This site describes itself as “A Clearinghouse For New Ideas About Copyright” (capitalization theirs, I can only assume it’s the site subtitle). This is a conversation we need to be having. The intellectual property world is torn. Within the bounds of legal behavior, we have on the one extreme those who see any sharing of “content” without an exchange of money as poaching — who view public libraries as legalized theft — who find it reasonable to charge a grocery store stocker a public performance fee if she sings while she works; and on the other extreme, we have… well, people like me, who in theory question the concept of intellectual property, and who in pragmatic terms think fewer fences and more sharing benefit creators and consumers alike (not that they are distinct sets of people). New, open business models don’t benefit the middlemen, though. That’s one sticking point. Another is the desire of some successful and aspiring authors and musicians to keep the horribly skewed profit distribution of the current system, either because they have struck it rich or expect to. But as Masnick of TechDirt and others have pointed out, it might be getting harder to make a fortune with content, but it’s getting easier to make a living. As a good neo-socialist, I’m all for that redistribution of opportunity.
(Climbs off soapbox)
Anyway, that’s me. Check out QuestionCopyright for yourself, and question copyright.
Paul Zukofsky, heir to poet Louis Zukofsky and his copyrights, thinks he gets to decide what “fair use” is — and it doesn’t include quoting his father, even for an academic dissertation, without Paul’s permission and, in many cases, a fee. He says he generally waives the fee for dissertations, but you are then forbidden to publish the dissertation.
A few things strike me about this copyright notice, in addition to the overreaching.
- I’m a poet myself. A poet’s son should realize there’s little money in poetry. Maybe a bit in greeting card verse, but that hardly describes the works of Louis Zukofsky. (But according to Paul, his father didn’t realize this economic truth, either. A triumph of hope over experience? Or did he, as Paul implies, actually transmute enough verse into cash to leave a comfortable inheritance to his wife and son?)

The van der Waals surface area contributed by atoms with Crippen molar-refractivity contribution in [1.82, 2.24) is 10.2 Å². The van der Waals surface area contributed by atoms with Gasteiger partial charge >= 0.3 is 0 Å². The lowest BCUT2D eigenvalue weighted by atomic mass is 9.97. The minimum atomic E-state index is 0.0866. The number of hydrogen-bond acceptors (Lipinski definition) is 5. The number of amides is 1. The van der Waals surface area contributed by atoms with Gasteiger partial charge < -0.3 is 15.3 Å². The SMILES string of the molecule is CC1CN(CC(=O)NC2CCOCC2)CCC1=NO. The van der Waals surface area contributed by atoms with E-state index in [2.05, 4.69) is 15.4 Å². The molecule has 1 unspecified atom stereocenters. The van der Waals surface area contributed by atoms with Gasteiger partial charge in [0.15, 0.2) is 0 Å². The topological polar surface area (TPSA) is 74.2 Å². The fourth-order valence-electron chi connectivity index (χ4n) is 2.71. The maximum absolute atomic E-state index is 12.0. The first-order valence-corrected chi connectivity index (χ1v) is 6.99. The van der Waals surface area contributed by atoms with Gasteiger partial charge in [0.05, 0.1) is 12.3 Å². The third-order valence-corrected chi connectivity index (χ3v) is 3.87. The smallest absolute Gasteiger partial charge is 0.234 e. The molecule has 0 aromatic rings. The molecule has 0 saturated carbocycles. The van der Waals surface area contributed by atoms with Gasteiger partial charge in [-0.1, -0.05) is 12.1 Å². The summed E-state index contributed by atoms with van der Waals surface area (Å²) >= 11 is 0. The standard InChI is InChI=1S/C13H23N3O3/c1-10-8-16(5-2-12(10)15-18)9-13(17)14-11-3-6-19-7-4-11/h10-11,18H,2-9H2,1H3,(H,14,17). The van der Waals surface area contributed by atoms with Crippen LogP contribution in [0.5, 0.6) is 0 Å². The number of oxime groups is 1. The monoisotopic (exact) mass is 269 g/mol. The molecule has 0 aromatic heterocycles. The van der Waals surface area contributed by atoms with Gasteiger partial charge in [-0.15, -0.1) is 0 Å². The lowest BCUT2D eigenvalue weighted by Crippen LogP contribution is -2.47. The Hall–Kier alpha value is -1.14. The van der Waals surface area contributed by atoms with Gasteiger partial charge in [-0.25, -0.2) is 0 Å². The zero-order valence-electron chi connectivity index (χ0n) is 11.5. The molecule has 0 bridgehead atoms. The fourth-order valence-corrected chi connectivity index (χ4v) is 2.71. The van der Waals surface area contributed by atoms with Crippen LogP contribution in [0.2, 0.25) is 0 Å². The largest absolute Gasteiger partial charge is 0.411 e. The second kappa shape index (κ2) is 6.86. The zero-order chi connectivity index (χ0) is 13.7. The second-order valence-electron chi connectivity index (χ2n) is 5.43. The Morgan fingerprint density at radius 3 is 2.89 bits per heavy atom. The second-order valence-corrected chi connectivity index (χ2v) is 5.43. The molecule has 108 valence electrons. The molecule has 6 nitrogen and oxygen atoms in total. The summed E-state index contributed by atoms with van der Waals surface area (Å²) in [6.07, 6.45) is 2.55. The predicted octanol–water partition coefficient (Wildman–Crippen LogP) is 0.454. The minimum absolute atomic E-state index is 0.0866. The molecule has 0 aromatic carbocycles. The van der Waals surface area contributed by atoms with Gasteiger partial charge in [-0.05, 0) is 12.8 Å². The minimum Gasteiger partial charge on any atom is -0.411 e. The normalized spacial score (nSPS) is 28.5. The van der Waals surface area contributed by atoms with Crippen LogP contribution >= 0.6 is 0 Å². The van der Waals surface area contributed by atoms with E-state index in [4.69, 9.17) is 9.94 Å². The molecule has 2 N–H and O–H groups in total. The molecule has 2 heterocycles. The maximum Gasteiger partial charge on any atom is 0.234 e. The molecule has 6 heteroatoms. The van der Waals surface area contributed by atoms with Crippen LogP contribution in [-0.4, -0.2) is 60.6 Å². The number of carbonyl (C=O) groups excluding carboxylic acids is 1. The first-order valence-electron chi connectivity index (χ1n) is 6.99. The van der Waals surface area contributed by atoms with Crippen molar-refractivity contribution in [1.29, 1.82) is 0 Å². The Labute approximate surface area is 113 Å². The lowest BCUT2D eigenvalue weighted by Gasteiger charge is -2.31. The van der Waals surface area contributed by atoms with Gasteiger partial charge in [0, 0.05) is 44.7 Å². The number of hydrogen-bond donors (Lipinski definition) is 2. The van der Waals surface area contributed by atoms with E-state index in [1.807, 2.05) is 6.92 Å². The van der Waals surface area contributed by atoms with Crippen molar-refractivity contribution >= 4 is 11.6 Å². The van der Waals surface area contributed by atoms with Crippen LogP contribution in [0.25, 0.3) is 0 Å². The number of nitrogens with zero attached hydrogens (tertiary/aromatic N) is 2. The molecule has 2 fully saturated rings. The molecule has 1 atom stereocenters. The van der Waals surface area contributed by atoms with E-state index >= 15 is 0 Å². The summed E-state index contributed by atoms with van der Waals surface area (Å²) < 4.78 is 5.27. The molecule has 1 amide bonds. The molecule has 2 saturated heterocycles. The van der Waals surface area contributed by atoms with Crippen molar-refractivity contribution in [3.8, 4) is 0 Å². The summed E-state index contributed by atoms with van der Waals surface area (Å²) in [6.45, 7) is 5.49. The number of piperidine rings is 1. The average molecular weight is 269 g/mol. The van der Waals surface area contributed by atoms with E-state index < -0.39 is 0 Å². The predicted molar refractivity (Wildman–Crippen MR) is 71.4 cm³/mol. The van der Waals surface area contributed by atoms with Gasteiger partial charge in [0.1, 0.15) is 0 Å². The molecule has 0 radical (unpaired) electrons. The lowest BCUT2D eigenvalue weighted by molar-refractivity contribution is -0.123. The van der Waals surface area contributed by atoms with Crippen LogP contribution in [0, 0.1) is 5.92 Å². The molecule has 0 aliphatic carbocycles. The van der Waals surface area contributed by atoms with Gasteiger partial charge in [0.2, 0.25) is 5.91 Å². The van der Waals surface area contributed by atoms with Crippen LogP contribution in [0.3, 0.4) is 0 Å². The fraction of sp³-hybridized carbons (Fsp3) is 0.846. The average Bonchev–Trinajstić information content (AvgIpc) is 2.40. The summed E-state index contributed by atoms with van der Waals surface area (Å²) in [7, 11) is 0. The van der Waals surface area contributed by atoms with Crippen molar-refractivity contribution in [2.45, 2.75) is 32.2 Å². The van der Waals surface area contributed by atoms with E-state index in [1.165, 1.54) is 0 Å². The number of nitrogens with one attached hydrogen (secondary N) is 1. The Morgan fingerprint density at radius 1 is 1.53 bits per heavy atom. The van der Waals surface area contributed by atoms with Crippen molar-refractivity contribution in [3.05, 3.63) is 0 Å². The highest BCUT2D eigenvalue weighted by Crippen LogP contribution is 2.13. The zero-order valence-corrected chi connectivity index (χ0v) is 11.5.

- If Paul Zukofsky really wants to profit from his father’s work, he’s going out of his way to eliminate free publicity and destroy goodwill in the literary community. “I urge you to not work on Louis Zukofsky, and prefer that you do not.” That’s one of the milder statements, with no mention of lawyers or courts or lifelong enmity.
- This might be a case of imprecise wording, but Paul seems to think he can collect a toll even on references to his father: “I hardly give a damn what is said about my father (I am far more protective of my mother) as long as the name is spelled properly, and the fees are paid.”
- I get the impression that Paul Zukofsky doesn’t think highly of the arts. He refers to interest in music and literature as “misguided,” and to a career in the arts as a “so-called profession.” I won’t speculate on possible biographical reasons for this distaste; I only note that he’s happy to profit from somebody else’s work in the literary field.
(Climbs on soapbox)
My father was a TV repairman. I’m not getting paid for work he did. I’m not even getting paid for work I did thirty years ago. Since the stated purpose of copyright (in the USA) is to promote the useful arts and sciences — in other words, to encourage creation — copyrights should be neither hereditary, nor too long-lasting. I propose a compromise: let copyrights be inherited, but give them an expiration date of 20 years. That’s 20 years from creation, not from the death of the author. If he lives longer than that — well, he won’t be the first parent ever to outlive his wealth. I’m not guaranteed an income from my own labor, much less somebody else’s.
And by the way, I usually publish my poetry under a Creative Commons license.
Credit where it’s due
I originally found this story on Harriet the Blog, which notes that — perhaps in response to Paul’s copyright notice — an unauthorized electronic edition of Louis Zukofsky’s most famous work, “A,” has appeared online. I don’t condone this act of piracy, but I understand the provocation.
I read the TechDirt blog (http://www.techdirt.com) for the Intellectual Property (IP) and media stories, and that’s a big part of the content. TechDirt is run by Michael Masnick, who writes most if not all of the posts.
Masnick and I don’t seem to be near one another on the political spectrum; he comes across as a libertarian (and maybe a Libertarian, but I don’t know), whereas I’m more of a commie-pinko-socialist type. Nevertheless, we often arrive at similar positions on IP issues by different routes. And I agree with a few of the basic points he makes, in different ways, over and over: “intellectual property” is a metaphor, and a confusing one; the PR from publishing groups (whether print, music, software or film) exaggerates the rights of content creators and the problem of piracy, and minimizes the rights of the public — including the rights of content creators, when it comes to making use of existing content; and if you’re a scribe, you try to figure out how to make money from this new-fangled “printing press” gadget (or switch jobs), rather than asking for government restrictions on its use to protect your profession.
Agree with the positions or not, TechDirt consistently offers a thoughtful perspective on intellectual property issues.